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Hysterectomy

(continued)

Comparison of MIP Hysterectomy and Abdominal Hysterectomy

Using an MIP approach to remove the uterus offers a number of benefits when compared to the more traditional open surgery used for an abdominal hysterectomy. In general, an MIP allows for faster recovery, shorter hospital stays, less pain and scarring, and a lower chance of infection than does an abdominal hysterectomy.

With an MIP, women are generally able to resume their normal activity within an average of three to four weeks, compared to four to six weeks for an abdominal hysterectomy. And the costs associated with an MIP are considerably lower than the costs associated with open surgery, depending on the instruments used and the time spent in the operating room. Robotic procedures, however, can be much more expensive. There is also less risk of incisional hernias with an MIP.

Not every woman is a good candidate for a minimally invasive procedure. The presence of scar tissue from previous surgeries, obesity, and health status can all affect whether or not an MIP is advisable. You should talk with your doctor about whether you might be a candidate for an MIP.

Risks of Hysterectomy

Hysterectomy is a low-risk surgery. Most women who undergo hysterectomy have no serious problems or complications from the surgery. However, as with any surgery, hysterectomy can result in complications for a small minority of women. Those complications include:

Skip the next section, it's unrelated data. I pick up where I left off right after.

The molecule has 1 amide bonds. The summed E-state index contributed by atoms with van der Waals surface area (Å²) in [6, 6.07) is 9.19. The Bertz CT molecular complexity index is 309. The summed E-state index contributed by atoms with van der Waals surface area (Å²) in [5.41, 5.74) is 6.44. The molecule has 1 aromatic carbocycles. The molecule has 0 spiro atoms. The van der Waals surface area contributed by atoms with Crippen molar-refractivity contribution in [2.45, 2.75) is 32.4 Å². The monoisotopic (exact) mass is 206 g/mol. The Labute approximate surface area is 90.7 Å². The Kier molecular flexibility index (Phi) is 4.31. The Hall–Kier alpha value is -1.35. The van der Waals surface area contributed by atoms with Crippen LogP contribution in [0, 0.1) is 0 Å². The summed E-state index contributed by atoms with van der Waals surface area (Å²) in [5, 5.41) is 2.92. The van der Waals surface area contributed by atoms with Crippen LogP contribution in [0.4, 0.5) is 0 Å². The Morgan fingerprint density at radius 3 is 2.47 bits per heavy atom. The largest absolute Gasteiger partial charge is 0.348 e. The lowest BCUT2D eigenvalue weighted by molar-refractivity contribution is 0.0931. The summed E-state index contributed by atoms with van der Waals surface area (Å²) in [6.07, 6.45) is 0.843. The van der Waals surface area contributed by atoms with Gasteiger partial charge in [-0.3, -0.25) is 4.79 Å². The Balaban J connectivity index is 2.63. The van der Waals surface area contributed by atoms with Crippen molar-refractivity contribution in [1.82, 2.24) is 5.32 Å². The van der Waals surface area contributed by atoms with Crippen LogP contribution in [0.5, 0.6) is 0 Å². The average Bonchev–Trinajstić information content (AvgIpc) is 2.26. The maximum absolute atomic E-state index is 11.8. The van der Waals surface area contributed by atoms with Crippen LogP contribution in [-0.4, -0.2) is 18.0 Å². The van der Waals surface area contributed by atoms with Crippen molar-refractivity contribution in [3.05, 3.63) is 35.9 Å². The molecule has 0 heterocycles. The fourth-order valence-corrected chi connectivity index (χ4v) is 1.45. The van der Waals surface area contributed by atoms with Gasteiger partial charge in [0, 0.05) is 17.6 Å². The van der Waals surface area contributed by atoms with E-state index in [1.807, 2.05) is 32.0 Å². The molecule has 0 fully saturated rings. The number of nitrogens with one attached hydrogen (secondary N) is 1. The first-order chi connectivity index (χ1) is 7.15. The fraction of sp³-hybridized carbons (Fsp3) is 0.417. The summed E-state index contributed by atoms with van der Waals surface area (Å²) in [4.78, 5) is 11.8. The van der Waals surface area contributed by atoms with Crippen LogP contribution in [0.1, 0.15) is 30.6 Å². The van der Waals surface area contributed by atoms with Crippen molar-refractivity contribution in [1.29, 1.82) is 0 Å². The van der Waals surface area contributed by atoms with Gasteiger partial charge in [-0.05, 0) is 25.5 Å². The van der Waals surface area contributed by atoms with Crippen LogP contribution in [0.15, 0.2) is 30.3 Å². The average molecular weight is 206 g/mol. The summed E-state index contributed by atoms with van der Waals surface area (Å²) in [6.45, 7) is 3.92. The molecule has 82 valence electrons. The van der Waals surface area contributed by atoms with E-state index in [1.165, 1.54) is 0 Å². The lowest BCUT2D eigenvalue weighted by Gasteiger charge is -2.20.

• Urinary incontinence
  • Vaginal prolapse (part of the vagina coming out of the body)
  • Fistula formation (an abnormal connection that forms between the vagina and bladder)
  • Chronic pain

Other risks from hysterectomy include wound infections, blood clots, hemorrhage, and injury to surrounding organs, although these are uncommon.

What to Expect After Hysterectomy

After a hysterectomy, if the ovaries were also removed, a woman will enter menopause. If the ovaries were not removed, a woman may enter menopause at an earlier age than she would have otherwise.

Most women are told to abstain from sex and avoid lifting heavy objects for six weeks after hysterectomy.

After a hysterectomy, the vast majority of women surveyed feel the operation was successful at improving or curing their main problem (for example, pain or heavy periods).

WebMD Medical Reference

Reviewed by Kecia Gaither, MD, MPH on August 11, 2014
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